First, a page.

No-confidence motion could languish on the Assembly’s agenda for one year

Minister Raphael Trotman

– House Speaker Raphael Trotman

THE Alliance For Change-sponsored no-confidence motion “could languish” on the National Assembly’s agenda for as much as a year, Speaker of the House, Mr. Raphael Trotman, told the media during a press briefing at Public Buildings yesterday.

He explained that this could be one of the possibilities regarding the outcome of the motion, and added that this course of action has been taken in other jurisdictions dealing with similar matters.

“This issue has created much national and international attention,” he conceded.

The Speaker of the House made it clear that the Standing Orders which guide the proceedings of the House clearly spell out the procedures that ought to be followed for consideration of the motion.

He added that the Secretary-General of the Commonwealth Parliamentary Association (CPA) and counterparts in the Caribbean have been put on alert that Guyana may request support with the interpretation and application relative to the motion.

He said the “unprecedented” no-confidence motion against the current administration will be placed on the Assembly’s agenda, and after the required number of days’ notice, it would qualify to come up for debate.

“The mover of the motion would have to indicate if and when he would like to proceed with the debate,” Trotman said, even as he explained that the mover of the motion could either ask for a debate and a subsequent vote on the motion, or could request that the motion be deferred for consideration at a later date.

The first inkling the public had that the AFC planned moving a no-confidence motion against the Government was back in mid-June, when party Vice-Chairman Mr. Moses Nagamootoo hinted at it.

He did so by way of an article published in the Stabroek News and headlined, “AFC considering no-confidence motion against Gov’t.” He, however, acknowledged that to do so would require the support of the Main Opposition, A Partnership for National Unity (APNU).

The AFC’s position was strengthened on Tuesday, August 5, when APNU Leader Brigadier (rtd.) David Granger publicly confirmed that his party was fully behind the no-confidence motion.

The first page of the Motion reads: “Be it resolved that this National Assembly has no confidence in the Government.” It was seconded by AFC Executive Member and Member of Parliament (MP) Mrs. Cathy Hughes.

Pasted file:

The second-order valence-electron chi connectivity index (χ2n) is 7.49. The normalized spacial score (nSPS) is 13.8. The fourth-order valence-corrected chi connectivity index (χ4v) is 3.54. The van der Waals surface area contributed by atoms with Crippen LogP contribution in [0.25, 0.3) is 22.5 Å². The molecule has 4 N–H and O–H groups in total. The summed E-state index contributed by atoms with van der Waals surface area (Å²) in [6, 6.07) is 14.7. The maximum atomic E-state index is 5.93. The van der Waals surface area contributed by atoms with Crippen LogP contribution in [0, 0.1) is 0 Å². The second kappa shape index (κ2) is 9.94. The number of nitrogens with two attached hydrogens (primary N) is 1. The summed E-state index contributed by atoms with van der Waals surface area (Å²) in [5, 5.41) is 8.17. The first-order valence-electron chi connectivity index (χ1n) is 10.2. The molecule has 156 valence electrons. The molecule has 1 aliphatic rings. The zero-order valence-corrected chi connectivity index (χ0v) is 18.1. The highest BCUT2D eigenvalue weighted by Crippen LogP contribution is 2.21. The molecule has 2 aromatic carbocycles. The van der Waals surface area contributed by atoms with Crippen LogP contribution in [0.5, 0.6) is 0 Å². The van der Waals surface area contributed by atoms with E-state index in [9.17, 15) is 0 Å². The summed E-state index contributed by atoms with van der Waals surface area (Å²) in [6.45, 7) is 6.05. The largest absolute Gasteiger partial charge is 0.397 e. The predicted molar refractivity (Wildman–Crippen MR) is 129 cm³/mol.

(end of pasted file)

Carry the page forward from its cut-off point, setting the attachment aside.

As stated in Section 106 (6) of the Constitution: “The Cabinet and President shall resign if the Government is defeated by the vote of the majority of all Members of the National Assembly on a vote of confidence.”

This is made even clearer in Section 106 (7), which states: “Notwithstanding its defeat, the Government shall remain in office, and shall hold an election within three months or such longer period as the National Assembly shall, by resolution supported by no less than two-thirds of all elected members of the National Assembly, (approve); and shall resign after a new President takes the oath of office following the election.”

The Speaker highlighted that there are a number of other critically important matters on the Assembly’s agenda, including the Anti-Money Laundering and Countering the Financing of Terrorism (AML/CFT) (Amendment) Bill.
The second readings of the historic Education Bill and the Summary Jurisdiction (Appeals) (Amendment) Bill are also still to be done.

When the House resumes sessions, the Customs (Amendment) Bill is up for a second reading, having been re-tabled in the National Assembly after the Caribbean Court of Justice (CCJ) ordered the Government of Guyana to repay to a Surinamese beverage company more than $1.2B (US$6M) for charging environmental tax on its imports of beverages into Guyana.

The CCJ ruling followed rejection of the Customs (Amendment) Bill by the combined Opposition, which voted it down in 2013.

Another important bill is the Broadcasting (Amendment) Bill, which is up for a first reading, after being deferred several times. There are also several other important bills.

Several questions for oral and written reply are also on the agenda, the most controversial issue being on the benefits for former President Dr. Bharrat Jagdeo.

In addition to the foregoing, the House Speaker acknowledged that MPs would bring other motions, bills and petitions for consideration of the House.

“The Parliament Office is ready and rearing to resume and complete the business of the Assembly, which has a full agenda of critical issues,” Trotman assured.

The last Parliamentary sitting was on July 10, and the next date for a sitting has not yet been set.

(By Vanessa Narine)